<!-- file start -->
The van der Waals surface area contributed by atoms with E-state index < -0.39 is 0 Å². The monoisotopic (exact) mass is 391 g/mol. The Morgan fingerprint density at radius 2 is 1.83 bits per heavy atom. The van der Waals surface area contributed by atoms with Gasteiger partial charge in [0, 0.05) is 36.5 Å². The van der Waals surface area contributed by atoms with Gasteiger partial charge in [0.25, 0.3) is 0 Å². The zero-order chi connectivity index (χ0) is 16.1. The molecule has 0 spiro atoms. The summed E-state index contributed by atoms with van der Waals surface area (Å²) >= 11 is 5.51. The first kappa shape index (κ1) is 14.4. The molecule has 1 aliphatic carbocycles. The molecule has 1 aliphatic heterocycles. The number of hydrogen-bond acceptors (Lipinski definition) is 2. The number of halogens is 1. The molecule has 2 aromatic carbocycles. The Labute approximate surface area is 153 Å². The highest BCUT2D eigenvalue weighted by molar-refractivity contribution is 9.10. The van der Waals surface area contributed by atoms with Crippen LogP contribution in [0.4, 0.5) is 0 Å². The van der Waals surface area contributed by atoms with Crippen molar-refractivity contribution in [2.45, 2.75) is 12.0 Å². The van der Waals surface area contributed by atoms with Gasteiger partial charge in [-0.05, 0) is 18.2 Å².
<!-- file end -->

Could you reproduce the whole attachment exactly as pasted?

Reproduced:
The van der Waals surface area contributed by atoms with E-state index < -0.39 is 0 Å². The monoisotopic (exact) mass is 391 g/mol. The Morgan fingerprint density at radius 2 is 1.83 bits per heavy atom. The van der Waals surface area contributed by atoms with Gasteiger partial charge in [0, 0.05) is 36.5 Å². The van der Waals surface area contributed by atoms with Gasteiger partial charge in [0.25, 0.3) is 0 Å². The zero-order chi connectivity index (χ0) is 16.1. The molecule has 0 spiro atoms. The summed E-state index contributed by atoms with van der Waals surface area (Å²) >= 11 is 5.51. The first kappa shape index (κ1) is 14.4. The molecule has 1 aliphatic carbocycles. The molecule has 1 aliphatic heterocycles. The number of hydrogen-bond acceptors (Lipinski definition) is 2. The number of halogens is 1. The molecule has 2 aromatic carbocycles. The Labute approximate surface area is 153 Å². The highest BCUT2D eigenvalue weighted by molar-refractivity contribution is 9.10. The van der Waals surface area contributed by atoms with Crippen LogP contribution in [0.4, 0.5) is 0 Å². The van der Waals surface area contributed by atoms with Crippen molar-refractivity contribution in [2.45, 2.75) is 12.0 Å². The van der Waals surface area contributed by atoms with Gasteiger partial charge in [-0.05, 0) is 18.2 Å².